It has been quite some time since Boston College basketball has been relevant from a national perspective. But with Steve Donahue in his third year at the helm and Ryan Anderson looking like a budding superstar, the Eagles are on a mission to make sure fans — both in Boston and around the country — take notice.
Left with the unenviable task of building a program from a team with seven seniors and no incoming freshmen, Donahue got down to business with an eye toward the future. After an NIT appearance behind Reggie Jackson in 2010, the Eagles stumbled to a 9-22 record with a roster headlined by nine — yes, nine — freshmen and no seniors.
The fruit of Donahue’s labor is a competitive Eagles roster that is all his, with two freshmen leaping off the page immediately. The first was Patrick Heckmann, a guard from Mainz, Germany, who paced the team before injuries and illness cut his season short. The other was Anderson, a to -100 recruit from California, whose play landed him atop the freshman heap in most statistical categories and on the All-ACC freshman team.
Anderson is a popular pick in ACC circles to be the league’s breakout performer this season, and it isn’t hard to see why. An athletic forward, Anderson has a skill set that lends itself to playing on a team like BC, where he needs to do a little bit of everything. He took the first step down that road Saturday against Florida International, putting up a staggering 29-point, 17-rebound performance as the Eagles took their opener, 84-70.
Performances like that just don’t happen all the time. Regardless of the opponent, anytime someone submits a 29-17 game, especially at a program looking for something to believe in like BC, it is time for fans to take notice.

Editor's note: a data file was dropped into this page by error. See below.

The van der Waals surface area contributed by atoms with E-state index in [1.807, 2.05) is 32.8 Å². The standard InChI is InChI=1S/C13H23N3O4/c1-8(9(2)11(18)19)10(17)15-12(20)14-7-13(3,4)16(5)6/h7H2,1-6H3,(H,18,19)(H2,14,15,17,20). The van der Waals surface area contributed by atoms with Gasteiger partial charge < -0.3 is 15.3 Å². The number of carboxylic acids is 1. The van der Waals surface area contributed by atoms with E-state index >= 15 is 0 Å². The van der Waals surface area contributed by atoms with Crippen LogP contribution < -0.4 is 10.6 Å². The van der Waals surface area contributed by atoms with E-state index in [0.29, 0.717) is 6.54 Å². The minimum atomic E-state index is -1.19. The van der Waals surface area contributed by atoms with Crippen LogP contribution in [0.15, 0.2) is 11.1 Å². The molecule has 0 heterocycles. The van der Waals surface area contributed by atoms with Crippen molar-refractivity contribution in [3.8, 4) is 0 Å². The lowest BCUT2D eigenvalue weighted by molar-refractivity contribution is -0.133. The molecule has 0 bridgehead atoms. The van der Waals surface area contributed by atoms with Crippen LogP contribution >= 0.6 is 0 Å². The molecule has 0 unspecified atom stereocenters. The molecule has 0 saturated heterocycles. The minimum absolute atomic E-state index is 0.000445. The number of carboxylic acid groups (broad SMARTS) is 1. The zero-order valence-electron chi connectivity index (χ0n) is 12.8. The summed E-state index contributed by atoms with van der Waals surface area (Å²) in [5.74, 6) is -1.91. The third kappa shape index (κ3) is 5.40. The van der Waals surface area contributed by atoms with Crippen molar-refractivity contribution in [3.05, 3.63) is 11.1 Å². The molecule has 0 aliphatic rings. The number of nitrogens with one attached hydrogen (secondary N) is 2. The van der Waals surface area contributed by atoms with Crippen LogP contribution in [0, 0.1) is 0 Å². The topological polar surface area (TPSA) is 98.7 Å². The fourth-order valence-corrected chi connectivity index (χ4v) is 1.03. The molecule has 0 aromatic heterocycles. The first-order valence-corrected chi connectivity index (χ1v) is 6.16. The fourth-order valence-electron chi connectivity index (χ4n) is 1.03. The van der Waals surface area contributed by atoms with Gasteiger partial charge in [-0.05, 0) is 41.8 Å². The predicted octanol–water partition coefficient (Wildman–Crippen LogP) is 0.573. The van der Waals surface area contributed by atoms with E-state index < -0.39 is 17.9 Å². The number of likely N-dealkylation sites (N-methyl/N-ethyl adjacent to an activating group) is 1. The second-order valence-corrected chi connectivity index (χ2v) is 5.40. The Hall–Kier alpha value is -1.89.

Whereas last season was baptism by fire for this young group of Eagles, this season will be a year where they do more of the burning. Armed with experience, chemistry and a coach who has grown with them, BC will be a team to watch and will likely steal a game or two that makes college basketball fans around the country wonder how they can check this team out. Anderson has Adam Morrison-esque potential to be this season’s under-the-radar player who takes the country by storm. He is just that good.
Anderson’s commitment to BC was a bit of a coup, as the former California Mr. Basketball and Gatorade Player of the Year chose Chestnut Hill over West Coast powerhouses Arizona, Cal, Washington and San Diego State. Donahue’s selling point was likely that Anderson would be the team’s best player immediately and help elevate the program back to a national level. Through at least one game, Anderson looked poised to make good on both parts of that plan.
Donahue has also set himself up well for the future with his previous two recruiting classes — and one high-profile transfer. Despite losing last season’s second-leading scorer, Matt Humphries, to transfer, Donahue picked up former Notre Dame sharpshooter Alex Dragicevich (sitting out this season) to add to a freshman class of prep star Olivier Hanlan and Joe Rahon, both of whom played big minutes against FIU.
Though young, this Boston College team has an opportunity to do something that Eagles teams have always struggled to do: be relevant in the Boston sports world. If any fans were looking for a bandwagon to jump on, look no further than Steve Donahue, Ryan Anderson and Boston College basketball.